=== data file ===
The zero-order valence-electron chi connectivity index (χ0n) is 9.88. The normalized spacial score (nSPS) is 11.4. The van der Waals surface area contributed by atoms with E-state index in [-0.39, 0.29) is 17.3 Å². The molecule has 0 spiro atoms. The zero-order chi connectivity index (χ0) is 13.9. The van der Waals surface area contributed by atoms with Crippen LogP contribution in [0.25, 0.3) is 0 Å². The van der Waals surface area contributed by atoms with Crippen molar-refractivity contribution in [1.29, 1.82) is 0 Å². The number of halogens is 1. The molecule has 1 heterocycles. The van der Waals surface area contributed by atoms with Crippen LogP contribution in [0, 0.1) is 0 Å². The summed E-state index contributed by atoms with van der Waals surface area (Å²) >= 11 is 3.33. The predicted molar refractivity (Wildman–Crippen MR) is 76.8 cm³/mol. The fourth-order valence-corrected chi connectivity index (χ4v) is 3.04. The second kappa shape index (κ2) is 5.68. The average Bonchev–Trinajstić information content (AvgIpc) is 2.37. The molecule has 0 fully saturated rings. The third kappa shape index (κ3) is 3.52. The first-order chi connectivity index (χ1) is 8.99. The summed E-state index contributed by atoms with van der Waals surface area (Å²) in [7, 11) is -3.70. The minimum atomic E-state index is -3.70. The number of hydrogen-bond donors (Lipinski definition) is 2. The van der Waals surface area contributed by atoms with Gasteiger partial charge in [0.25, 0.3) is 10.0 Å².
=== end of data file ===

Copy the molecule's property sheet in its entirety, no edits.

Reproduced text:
The zero-order valence-electron chi connectivity index (χ0n) is 9.88. The normalized spacial score (nSPS) is 11.4. The van der Waals surface area contributed by atoms with E-state index in [-0.39, 0.29) is 17.3 Å². The molecule has 0 spiro atoms. The zero-order chi connectivity index (χ0) is 13.9. The van der Waals surface area contributed by atoms with Crippen LogP contribution in [0.25, 0.3) is 0 Å². The van der Waals surface area contributed by atoms with Crippen molar-refractivity contribution in [1.29, 1.82) is 0 Å². The number of halogens is 1. The molecule has 1 heterocycles. The van der Waals surface area contributed by atoms with Crippen LogP contribution in [0, 0.1) is 0 Å². The summed E-state index contributed by atoms with van der Waals surface area (Å²) >= 11 is 3.33. The predicted molar refractivity (Wildman–Crippen MR) is 76.8 cm³/mol. The fourth-order valence-corrected chi connectivity index (χ4v) is 3.04. The second kappa shape index (κ2) is 5.68. The average Bonchev–Trinajstić information content (AvgIpc) is 2.37. The molecule has 0 fully saturated rings. The third kappa shape index (κ3) is 3.52. The first-order chi connectivity index (χ1) is 8.99. The summed E-state index contributed by atoms with van der Waals surface area (Å²) in [7, 11) is -3.70. The minimum atomic E-state index is -3.70. The number of hydrogen-bond donors (Lipinski definition) is 2. The van der Waals surface area contributed by atoms with Gasteiger partial charge in [0.25, 0.3) is 10.0 Å².